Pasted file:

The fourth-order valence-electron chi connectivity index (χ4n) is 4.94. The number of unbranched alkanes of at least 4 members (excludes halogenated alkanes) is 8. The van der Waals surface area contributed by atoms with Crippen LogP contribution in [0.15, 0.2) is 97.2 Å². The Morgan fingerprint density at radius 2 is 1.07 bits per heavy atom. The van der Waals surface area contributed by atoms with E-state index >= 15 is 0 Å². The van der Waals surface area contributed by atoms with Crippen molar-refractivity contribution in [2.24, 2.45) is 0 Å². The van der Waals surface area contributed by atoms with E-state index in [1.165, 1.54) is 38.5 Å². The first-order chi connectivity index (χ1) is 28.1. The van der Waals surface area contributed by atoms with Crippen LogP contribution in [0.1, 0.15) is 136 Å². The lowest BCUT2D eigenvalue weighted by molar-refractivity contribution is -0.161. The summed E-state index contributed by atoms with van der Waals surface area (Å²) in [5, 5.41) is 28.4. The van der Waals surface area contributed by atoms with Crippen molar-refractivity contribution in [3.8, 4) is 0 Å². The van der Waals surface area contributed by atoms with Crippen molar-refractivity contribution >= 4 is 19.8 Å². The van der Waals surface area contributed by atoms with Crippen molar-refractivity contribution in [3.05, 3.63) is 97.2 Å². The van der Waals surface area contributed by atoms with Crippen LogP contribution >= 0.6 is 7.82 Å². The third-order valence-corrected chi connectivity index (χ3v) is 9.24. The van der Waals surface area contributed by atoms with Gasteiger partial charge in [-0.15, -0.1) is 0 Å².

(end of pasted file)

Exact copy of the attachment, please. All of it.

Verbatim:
The fourth-order valence-electron chi connectivity index (χ4n) is 4.94. The number of unbranched alkanes of at least 4 members (excludes halogenated alkanes) is 8. The van der Waals surface area contributed by atoms with Crippen LogP contribution in [0.15, 0.2) is 97.2 Å². The Morgan fingerprint density at radius 2 is 1.07 bits per heavy atom. The van der Waals surface area contributed by atoms with E-state index >= 15 is 0 Å². The van der Waals surface area contributed by atoms with Crippen molar-refractivity contribution in [2.24, 2.45) is 0 Å². The van der Waals surface area contributed by atoms with E-state index in [1.165, 1.54) is 38.5 Å². The first-order chi connectivity index (χ1) is 28.1. The van der Waals surface area contributed by atoms with Crippen LogP contribution in [0.1, 0.15) is 136 Å². The lowest BCUT2D eigenvalue weighted by molar-refractivity contribution is -0.161. The summed E-state index contributed by atoms with van der Waals surface area (Å²) in [5, 5.41) is 28.4. The van der Waals surface area contributed by atoms with Crippen molar-refractivity contribution in [3.8, 4) is 0 Å². The van der Waals surface area contributed by atoms with Crippen molar-refractivity contribution >= 4 is 19.8 Å². The van der Waals surface area contributed by atoms with Crippen molar-refractivity contribution in [3.05, 3.63) is 97.2 Å². The van der Waals surface area contributed by atoms with Crippen LogP contribution >= 0.6 is 7.82 Å². The third-order valence-corrected chi connectivity index (χ3v) is 9.24. The van der Waals surface area contributed by atoms with Gasteiger partial charge in [-0.15, -0.1) is 0 Å².